Musings on Design
Q: How do you get to know a new client so you can understand their vision, purpose and needs?
SG: Often it’s like investigating or being a detective. There’s always some interesting psychology at play as well. It’s like listening to someone to talk and discerning what they think their problem really is and starting to get inside their heads in terms of, is what they’re saying what they really need?
Sometimes a client totally understands what they need to push the brand forward and they have it all figured out. Other times, they have no idea and are trying to figure it out. Or they think they know what they need to do and it’s actually not what they need.
Sometimes it’s pulling in the research and listening and from there discerning the situation and the solution.
Q: Why is design critical to marketing efforts?
SG: At some point there was a breakthrough in the business world in understanding how important design is. Obviously, it was around forever but just since about the mid- to late nineties the breakthrough hit. It was probably associated with what Apple did with the iMac and what Target did with their advertising and branding. People looking at some of these companies were really embracing the creative side of business. At that time, the world started to realize how important design and creativity are in the marketplace in order to sell products. It was always there and people understood that, but around that time I think people really started to embrace it.
Q: From a design perspective, what is key to creating a strong brand?
SG: Every situation is different. Sometimes it’s about the way images, photography is used. Or, it can be as simple as the color the company is using. What I like is being able to sit back and see patterns. When you look down from an airplane, grids, sometimes you see grids and structure and sometimes it’s chaos down there. Sometimes the chaos is in the manmade pieces and the structure is in the natural pieces – and vice versa.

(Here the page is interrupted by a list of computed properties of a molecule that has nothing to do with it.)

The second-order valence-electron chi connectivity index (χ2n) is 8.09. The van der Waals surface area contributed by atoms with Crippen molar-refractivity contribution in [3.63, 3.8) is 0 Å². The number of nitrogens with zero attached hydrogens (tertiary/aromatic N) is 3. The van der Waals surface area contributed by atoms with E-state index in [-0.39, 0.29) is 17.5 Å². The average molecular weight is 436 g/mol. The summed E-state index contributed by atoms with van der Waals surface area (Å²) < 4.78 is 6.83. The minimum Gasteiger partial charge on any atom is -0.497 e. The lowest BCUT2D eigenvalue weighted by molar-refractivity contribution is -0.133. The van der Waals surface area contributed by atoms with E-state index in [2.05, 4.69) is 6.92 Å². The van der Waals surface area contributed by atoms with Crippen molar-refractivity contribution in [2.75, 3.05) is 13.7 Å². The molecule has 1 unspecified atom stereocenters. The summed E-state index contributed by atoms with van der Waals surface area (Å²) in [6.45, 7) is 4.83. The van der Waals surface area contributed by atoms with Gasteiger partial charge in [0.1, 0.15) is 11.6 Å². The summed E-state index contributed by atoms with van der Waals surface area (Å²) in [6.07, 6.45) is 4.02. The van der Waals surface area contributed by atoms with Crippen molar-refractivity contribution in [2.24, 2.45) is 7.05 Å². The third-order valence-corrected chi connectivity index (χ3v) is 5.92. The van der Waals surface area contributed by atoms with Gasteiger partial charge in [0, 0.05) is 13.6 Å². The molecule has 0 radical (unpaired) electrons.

If you’re standing in a field, you’re right next to everything. You can see a long way but you’re looking out from the weeds. When you’re up high, you look down and can see the whole thing from a new perspective. You get a better sense of how things are working.
I like to do that – step back and look at everything – color, taglines, strategies, vision – and come up with things you might not have gotten to because you already thought you had it figured out. It might have started out as executing. But when you can come in with something bigger and broader, you can oftentimes make it beyond what a client imagined was possible.
Q: Steve Jobs famously said that design is not just about how it looks, but also about how it works. How does the way products work fit into design?
SG: People sometimes pigeonhole designers as people who just want to make it look good. But the reality is that designers are taught from day one that form should follow function. I think it’s a preconceived notion that creatives just want it to look good or be cool, but most of the time creatives understand what the objective is and what the strategy is and execution of that idea comes in second to facilitate what the client is trying to do. Most of the time creative individuals are adamant to make sure it’s working well before it looks cool.
Looking to the Future
Q: With everything constantly evolving and changing, how do you adapt design to accommodate?